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Klobuchar, Peterson warn against cuts to ag spending during Farm Bill panel

Pat Lunemann, chairman of Minnesota AgriGrowth, gestures as he talks about Farm Bill concerns with Minnesota Democrats Rep. Collin Peterson and Sen. Amy Klobuchar during a panel discussion Friday, Oct. 20, 2017, at the Hjemkomst Center in Moorhead. Helmut Schmidt / Forum News Service

MOORHEAD, Minn. — Dairy crop insurance, funding for agricultural research, and continued support for ethanol and biodiesel fuels are areas Sen. Amy Klobuchar, D-Minn., says she'll focus on as negotiations continue in the Senate on the 2018 Farm Bill.

Meanwhile, Rep. Collin Peterson, D-Minn., says it's possible the House could have its version of the bill ready by the end of this year.

Klobuchar and Peterson spoke Friday, Oct. 20, at a panel discussion at the Hjemkomst Center, with more than a dozen Red River Valley agricultural leaders.

Klobuchar said the $4 trillion 2018 budget blueprint passed 51-49 by the Senate late Thursday includes a more than 20 percent cut in Department of Agriculture funding.

Approving such a budget "would not be a smart move for the Midwest right now," Klobuchar said.

Though the sugar program, which for years has been a target for budget cutters, is well positioned, which is good news for sugarbeet growers, she said.

"Sugar, so important to the Red River Valley, is in a good place right now," Klobuchar said, especially after negotiating sugar trade with Mexico. "The Farm Bill couldn't pass, in my mind, without the sugar program."

Funding for agricultural research should not be cut, Klobuchar said, noting that more needs to be done to deal with diseases such as bird flu, which killed more than 9 million chickens and turkeys in 23 Minnesota counties in 2015.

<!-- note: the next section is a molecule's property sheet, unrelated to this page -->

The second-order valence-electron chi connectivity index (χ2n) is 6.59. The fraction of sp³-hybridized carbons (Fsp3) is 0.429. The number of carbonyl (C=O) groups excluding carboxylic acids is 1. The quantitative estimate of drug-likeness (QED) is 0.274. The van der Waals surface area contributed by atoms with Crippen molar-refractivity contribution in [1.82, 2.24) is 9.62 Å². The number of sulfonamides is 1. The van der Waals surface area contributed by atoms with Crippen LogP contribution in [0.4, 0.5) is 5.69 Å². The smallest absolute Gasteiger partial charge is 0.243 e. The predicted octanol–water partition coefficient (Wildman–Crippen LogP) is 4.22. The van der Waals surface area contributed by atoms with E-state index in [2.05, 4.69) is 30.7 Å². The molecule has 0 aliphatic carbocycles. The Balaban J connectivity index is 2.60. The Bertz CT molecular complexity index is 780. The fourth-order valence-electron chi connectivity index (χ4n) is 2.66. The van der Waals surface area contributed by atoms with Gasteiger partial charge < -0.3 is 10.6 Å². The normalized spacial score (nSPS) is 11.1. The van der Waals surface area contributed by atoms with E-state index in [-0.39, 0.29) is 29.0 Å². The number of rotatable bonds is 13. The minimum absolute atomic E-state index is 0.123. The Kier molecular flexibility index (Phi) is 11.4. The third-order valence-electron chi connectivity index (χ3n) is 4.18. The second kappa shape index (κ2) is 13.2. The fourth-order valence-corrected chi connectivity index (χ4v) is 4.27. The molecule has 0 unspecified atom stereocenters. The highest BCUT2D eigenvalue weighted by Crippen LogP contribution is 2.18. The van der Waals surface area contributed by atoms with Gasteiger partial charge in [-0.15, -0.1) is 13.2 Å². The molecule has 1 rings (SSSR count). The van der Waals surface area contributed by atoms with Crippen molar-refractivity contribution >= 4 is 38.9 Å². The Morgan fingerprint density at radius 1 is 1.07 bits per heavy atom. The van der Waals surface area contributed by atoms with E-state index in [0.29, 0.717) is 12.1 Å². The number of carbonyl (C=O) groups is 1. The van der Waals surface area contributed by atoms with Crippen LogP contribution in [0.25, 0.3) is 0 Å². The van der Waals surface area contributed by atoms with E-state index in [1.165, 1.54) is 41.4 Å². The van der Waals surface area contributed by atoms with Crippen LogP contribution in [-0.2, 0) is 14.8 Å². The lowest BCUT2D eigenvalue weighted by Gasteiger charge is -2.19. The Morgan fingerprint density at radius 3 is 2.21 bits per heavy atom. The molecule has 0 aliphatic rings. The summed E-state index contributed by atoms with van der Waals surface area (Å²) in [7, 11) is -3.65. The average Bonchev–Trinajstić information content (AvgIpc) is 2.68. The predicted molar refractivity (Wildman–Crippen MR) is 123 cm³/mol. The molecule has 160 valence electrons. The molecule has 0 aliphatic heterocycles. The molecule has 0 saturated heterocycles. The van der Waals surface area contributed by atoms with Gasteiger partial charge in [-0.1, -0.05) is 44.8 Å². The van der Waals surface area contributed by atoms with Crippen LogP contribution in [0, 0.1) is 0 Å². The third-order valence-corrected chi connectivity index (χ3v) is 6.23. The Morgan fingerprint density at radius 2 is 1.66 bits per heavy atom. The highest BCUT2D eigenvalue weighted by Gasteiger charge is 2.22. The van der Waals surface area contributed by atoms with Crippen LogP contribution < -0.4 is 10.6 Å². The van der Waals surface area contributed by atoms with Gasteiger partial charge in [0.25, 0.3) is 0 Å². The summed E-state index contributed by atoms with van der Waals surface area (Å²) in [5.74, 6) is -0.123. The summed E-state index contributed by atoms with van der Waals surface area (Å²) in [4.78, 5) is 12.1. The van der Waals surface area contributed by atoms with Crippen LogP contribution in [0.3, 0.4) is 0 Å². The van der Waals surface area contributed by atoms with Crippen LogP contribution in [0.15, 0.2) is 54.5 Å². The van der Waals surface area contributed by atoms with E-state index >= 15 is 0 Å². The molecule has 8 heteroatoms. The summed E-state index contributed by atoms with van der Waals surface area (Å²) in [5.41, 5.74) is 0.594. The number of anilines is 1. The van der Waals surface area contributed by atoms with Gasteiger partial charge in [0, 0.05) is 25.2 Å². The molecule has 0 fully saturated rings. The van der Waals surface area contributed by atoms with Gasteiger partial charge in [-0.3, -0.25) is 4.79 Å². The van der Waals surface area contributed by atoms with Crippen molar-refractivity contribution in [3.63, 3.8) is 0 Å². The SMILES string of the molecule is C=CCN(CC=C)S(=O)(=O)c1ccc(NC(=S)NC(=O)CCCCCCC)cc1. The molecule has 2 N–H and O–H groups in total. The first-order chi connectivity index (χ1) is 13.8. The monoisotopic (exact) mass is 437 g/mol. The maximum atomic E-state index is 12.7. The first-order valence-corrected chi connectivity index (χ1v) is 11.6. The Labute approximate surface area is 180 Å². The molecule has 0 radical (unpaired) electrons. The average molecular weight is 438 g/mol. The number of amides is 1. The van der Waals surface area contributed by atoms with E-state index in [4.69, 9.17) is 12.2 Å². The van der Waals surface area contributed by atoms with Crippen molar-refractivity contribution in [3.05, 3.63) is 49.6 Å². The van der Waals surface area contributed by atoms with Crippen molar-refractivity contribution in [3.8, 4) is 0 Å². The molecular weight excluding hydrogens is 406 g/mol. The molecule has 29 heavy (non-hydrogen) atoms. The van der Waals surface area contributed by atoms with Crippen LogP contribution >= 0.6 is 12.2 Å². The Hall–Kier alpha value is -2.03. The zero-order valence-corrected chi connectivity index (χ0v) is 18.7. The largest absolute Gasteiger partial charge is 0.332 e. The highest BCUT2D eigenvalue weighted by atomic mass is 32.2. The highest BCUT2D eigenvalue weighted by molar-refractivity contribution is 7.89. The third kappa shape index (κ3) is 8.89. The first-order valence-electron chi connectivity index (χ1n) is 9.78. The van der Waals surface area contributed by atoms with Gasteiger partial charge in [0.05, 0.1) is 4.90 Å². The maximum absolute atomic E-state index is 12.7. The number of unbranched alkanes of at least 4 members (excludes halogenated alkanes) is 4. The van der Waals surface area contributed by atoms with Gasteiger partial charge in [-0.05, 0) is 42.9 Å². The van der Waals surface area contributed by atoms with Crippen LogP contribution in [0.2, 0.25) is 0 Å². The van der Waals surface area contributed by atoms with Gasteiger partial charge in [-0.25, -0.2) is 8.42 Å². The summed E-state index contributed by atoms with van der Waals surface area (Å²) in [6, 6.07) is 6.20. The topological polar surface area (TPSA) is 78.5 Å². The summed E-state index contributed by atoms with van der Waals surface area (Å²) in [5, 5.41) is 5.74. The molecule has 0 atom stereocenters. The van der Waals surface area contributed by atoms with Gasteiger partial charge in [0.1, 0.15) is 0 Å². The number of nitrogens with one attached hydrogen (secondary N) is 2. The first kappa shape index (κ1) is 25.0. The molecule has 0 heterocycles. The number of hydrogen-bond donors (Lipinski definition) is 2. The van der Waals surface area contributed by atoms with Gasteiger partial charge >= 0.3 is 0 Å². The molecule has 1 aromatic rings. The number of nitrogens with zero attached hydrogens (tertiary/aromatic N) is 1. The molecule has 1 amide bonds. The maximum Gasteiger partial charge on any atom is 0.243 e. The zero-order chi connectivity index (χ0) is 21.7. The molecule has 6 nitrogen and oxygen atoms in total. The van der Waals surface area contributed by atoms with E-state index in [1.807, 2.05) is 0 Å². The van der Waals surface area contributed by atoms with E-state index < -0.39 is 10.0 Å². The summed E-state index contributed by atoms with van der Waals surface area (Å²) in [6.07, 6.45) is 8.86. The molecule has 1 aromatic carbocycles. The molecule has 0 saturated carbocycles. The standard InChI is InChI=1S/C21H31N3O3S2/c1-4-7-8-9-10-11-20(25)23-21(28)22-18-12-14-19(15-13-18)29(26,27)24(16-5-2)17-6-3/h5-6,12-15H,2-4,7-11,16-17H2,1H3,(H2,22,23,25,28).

Ethanol and biodiesel energy programs and the Conservation Reserve Program, which helps provide wildlife habitat, stem erosion and create a buffer from pollutants for lakes and rivers, are also vital, Klobuchar said. Dairy, which the Congressional Budget Office pegs as the third-largest crop in the U.S. with nearly $39 billion in annual revenues, needs more insurance, too, she said.

Bryan Klabunde, vice president of the Minnesota Farmers Union, said the best safety net for rural America "is good commodity prices. .... We really can't take any more hits."

The U.S. also needs to bring stability to roiled world grain markets, said Pat Lunemann, chairman of Minnesota AgriGrowth. He added that immigration reforms are needed to ensure the nation has enough farm workers.

Work on the Farm Bill is proceeding rapidly in the House, Peterson said. "This could be done before the end of the year," he said.

Peterson worries about attempts to limit crop insurance. "What people are talking about could destroy the crop insurance system. And if that happens, that could be very bad. We're going to fight against that. I think we'll be successful," he said.

Peterson said House Republicans want to cut $10 billion in agricultural spending.

"With the prices being what they are, none of these commodities are cash flowing, we need to improve the safety net, I believe. It costs probably $10 billion a year to do what we need to do to raise the target prices, or in some cases, loan rates, to fix the cotton situation, to fix the dairy situation, to get the CRP cap lifted. All of that stuff costs money, and right now, we don't have any money."

Klobuchar said the country can't afford a divide between rural and urban lawmakers over the Farm Bill.

"That means we need some people that care a lot about conservation, and care a lot about making sure the nutrition programs are maintained. And that's why, in the Senate, there's a lot less talk" about cutting programs. "We know we need those people to get a compromise to get it (a Farm Bill) passed. Otherwise, we have no Farm Bill."

The panel was the start of a two-day swing through northwestern Minnesota for Klobuchar to talk about agricultural issues.

Helmut Schmidt

Helmut Schmidt was born in Germany, but grew up in the Twin Cities area, graduating from Park High School of Cottage Grove. After serving a tour in the U.S. Army, he attended the University of St. Thomas in St Paul, Minn., graduating in 1984 with a degree in journalism. He then worked at the Albert Lea (Minn.) Tribune and served as managing editor there for three years. He joined The Forum in October 1989, working as a copy editor until 2000. Since then, he has worked as a reporter on several beats, including education, Fargo city government, business and military affairs. He is currently The Forum's K-12 education reporter.

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